Adding to the frustration of death is an archaic save system. Whereas most games these days feature an automatic save feature, Alien: Isolation uses a manual checkpoint system in which you must continuously be on the lookout for Emergency Registration Points where you can save your progress. Saving your game requires you to find these specific points which can sometimes seem far and few between. Should you die without saving your progress, you’ll be brought all the way back to whenever you last saved your game. In some cases, that can be 15-20 minutes worth of progress, sometimes more. I understand the notion of not wanting to dilute the horror experience with autosaves, but having to replay an entire segment of the game because of a death -- and we’ve already established how easy it is to die -- removes any sense of horror anyway. It becomes less intense and more annoying as you’re forced to repeat the same actions you just did. And, of course, once you’ve done it once it’s not nearly as scary the second time around --- just frustrating.
For as unfair as the survival system may seem at times, there are a decent amount of weapons and items at your disposal. Unfortunately, none of them will kill the Alien -- only deter it for the moment. I found the flamethrower to be my favorite of the bunch; the game gets much easier once you have this. Items can, however, prove to be very effective against other enemies aboard the Sevastapol. Just be warned, that one of the primary senses used by the Alien is sound, so firing a gun is inadvisable.
Even though I found much of the gameplay of Alien: Isolation to be repetitive -- go to specific point, find a keycard, access locked area, go to next point -- I do admire the way in which The Creative Assembly approached the game from a design perspective. Aesthetically, the game looks beautiful, but struggles mightily during the cinematic moments. On the Xbox One, the animations chugged, often struggling to hit 30 frames per second. (Note: We only received an Xbox One of the game, so all comments relating to graphics apply only to this version of the game. It’s possible the game could perform better on other platforms).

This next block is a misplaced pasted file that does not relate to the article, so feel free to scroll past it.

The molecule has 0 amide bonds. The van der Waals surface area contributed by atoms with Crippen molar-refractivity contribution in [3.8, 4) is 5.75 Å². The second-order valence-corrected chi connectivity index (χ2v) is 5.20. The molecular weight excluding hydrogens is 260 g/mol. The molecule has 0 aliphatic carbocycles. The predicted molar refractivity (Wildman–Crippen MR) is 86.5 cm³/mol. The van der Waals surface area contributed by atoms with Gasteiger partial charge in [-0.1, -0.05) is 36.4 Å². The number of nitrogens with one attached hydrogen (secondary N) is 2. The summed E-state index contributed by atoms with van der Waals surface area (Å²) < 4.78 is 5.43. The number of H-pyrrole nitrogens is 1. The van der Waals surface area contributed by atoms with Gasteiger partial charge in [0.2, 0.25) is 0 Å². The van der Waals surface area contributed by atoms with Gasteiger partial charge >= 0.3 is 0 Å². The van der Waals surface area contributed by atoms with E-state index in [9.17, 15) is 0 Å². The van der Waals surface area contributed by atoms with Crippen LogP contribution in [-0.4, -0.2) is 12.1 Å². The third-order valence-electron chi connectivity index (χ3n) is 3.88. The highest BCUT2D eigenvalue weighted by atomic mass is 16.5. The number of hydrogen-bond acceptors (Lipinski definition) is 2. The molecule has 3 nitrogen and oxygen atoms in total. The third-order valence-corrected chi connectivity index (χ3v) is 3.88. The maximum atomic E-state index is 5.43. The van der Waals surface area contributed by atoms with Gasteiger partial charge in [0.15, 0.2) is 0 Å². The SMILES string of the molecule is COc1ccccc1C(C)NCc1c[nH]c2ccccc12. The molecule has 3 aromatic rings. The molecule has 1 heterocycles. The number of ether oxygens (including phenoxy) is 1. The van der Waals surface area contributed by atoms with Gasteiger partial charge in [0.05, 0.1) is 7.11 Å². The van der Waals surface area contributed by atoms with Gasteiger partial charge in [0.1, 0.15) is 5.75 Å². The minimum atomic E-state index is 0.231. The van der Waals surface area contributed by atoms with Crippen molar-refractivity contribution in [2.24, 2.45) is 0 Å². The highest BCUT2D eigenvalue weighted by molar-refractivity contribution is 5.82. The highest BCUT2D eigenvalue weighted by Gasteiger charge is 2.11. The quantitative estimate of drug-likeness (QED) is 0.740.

Alien: Isolation truly captures the tone established by the film, from the sounds you’ll hear to the retro-future aesthetic. Even though the game is set in the future, The Creative Assembly has stayed true to the primary design rule that there should be nothing in-game that couldn’t have been built on the set of the original 1979 movie. The result is a lo-fi vision of the future authentic to what you’ve seen on the big screen. From the blocky crafting user interface to the bulky CRT computer monitors and clunky analogue devices you’ll use, Alien: Isolation looks like you’re inside the set of Ridley Scott’s Alien. Adding to the immersive environment are the eerie sounds of the Alien as it crawls in the rafters, the pulsing of the beeping motion tracker, and the fluttering lights of the decommissioned space station.
I know it sounds like I must’ve hated Alien: Isolation. It was a very frustrating experience for me. It was a game in which I had to take many breaks just to avoid throwing my controller into the screen. Granted some of the deaths were a result of my own stupidity wanting to rush through parts of the game that I’d already played and had to replay after a death without saving. That’s probably the biggest problem I have with the game -- the frustration caused by the save system. I did enjoy my time with Alien: Isolation, though, despite my struggles and a survival that seemed downright unfair at times.
Alien: Isolation isn’t created with the same purity as the xenomorph in which you’ll be hiding from; it’s not perfect by any means. But it’s finally a game that does the iconic franchise justice. It’s the best Alien game I’ve played to date which, again, isn’t saying much given the competition. If anything, it remains faithful to Ridley Scott’s creative vision, which I think that is all fans of the franchise really want from an Alien game.